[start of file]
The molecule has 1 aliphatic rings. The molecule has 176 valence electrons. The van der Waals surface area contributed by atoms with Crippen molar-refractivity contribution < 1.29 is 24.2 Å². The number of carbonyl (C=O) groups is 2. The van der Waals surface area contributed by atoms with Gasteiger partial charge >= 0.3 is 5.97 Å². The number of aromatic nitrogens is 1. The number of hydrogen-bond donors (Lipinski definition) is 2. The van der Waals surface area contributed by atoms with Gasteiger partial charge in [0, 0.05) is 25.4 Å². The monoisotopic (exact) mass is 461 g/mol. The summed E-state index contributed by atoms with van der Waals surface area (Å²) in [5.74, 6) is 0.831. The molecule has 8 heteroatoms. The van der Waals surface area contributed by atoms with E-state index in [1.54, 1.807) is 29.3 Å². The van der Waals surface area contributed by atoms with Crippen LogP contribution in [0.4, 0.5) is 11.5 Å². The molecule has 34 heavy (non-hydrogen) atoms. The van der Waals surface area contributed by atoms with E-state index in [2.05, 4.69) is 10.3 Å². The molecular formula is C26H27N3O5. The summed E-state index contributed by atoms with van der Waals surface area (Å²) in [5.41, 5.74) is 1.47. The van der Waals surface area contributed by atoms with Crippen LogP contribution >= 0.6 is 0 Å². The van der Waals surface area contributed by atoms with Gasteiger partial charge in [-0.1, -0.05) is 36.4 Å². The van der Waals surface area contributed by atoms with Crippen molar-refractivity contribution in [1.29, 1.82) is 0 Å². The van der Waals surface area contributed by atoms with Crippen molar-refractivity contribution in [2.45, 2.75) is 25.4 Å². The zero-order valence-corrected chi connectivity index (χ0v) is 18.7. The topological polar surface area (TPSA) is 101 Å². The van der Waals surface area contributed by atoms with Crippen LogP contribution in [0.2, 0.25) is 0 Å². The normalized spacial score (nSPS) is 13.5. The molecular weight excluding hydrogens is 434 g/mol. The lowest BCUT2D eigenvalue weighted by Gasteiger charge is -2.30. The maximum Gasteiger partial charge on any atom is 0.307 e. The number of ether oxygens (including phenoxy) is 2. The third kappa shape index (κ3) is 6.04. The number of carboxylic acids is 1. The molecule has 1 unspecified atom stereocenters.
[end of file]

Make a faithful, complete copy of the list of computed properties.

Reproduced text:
The molecule has 1 aliphatic rings. The molecule has 176 valence electrons. The van der Waals surface area contributed by atoms with Crippen molar-refractivity contribution < 1.29 is 24.2 Å². The number of carbonyl (C=O) groups is 2. The van der Waals surface area contributed by atoms with Gasteiger partial charge >= 0.3 is 5.97 Å². The number of aromatic nitrogens is 1. The number of hydrogen-bond donors (Lipinski definition) is 2. The van der Waals surface area contributed by atoms with Gasteiger partial charge in [0, 0.05) is 25.4 Å². The monoisotopic (exact) mass is 461 g/mol. The summed E-state index contributed by atoms with van der Waals surface area (Å²) in [5.74, 6) is 0.831. The molecule has 8 heteroatoms. The van der Waals surface area contributed by atoms with E-state index in [1.54, 1.807) is 29.3 Å². The van der Waals surface area contributed by atoms with Crippen LogP contribution in [0.4, 0.5) is 11.5 Å². The molecule has 34 heavy (non-hydrogen) atoms. The van der Waals surface area contributed by atoms with E-state index in [2.05, 4.69) is 10.3 Å². The molecular formula is C26H27N3O5. The summed E-state index contributed by atoms with van der Waals surface area (Å²) in [5.41, 5.74) is 1.47. The van der Waals surface area contributed by atoms with Crippen LogP contribution >= 0.6 is 0 Å². The van der Waals surface area contributed by atoms with Gasteiger partial charge in [-0.1, -0.05) is 36.4 Å². The van der Waals surface area contributed by atoms with Crippen molar-refractivity contribution in [1.29, 1.82) is 0 Å². The van der Waals surface area contributed by atoms with Crippen molar-refractivity contribution in [2.45, 2.75) is 25.4 Å². The zero-order valence-corrected chi connectivity index (χ0v) is 18.7. The topological polar surface area (TPSA) is 101 Å². The van der Waals surface area contributed by atoms with Crippen LogP contribution in [0.2, 0.25) is 0 Å². The normalized spacial score (nSPS) is 13.5. The molecular weight excluding hydrogens is 434 g/mol. The lowest BCUT2D eigenvalue weighted by Gasteiger charge is -2.30. The maximum Gasteiger partial charge on any atom is 0.307 e. The number of ether oxygens (including phenoxy) is 2. The third kappa shape index (κ3) is 6.04. The number of carboxylic acids is 1. The molecule has 1 unspecified atom stereocenters.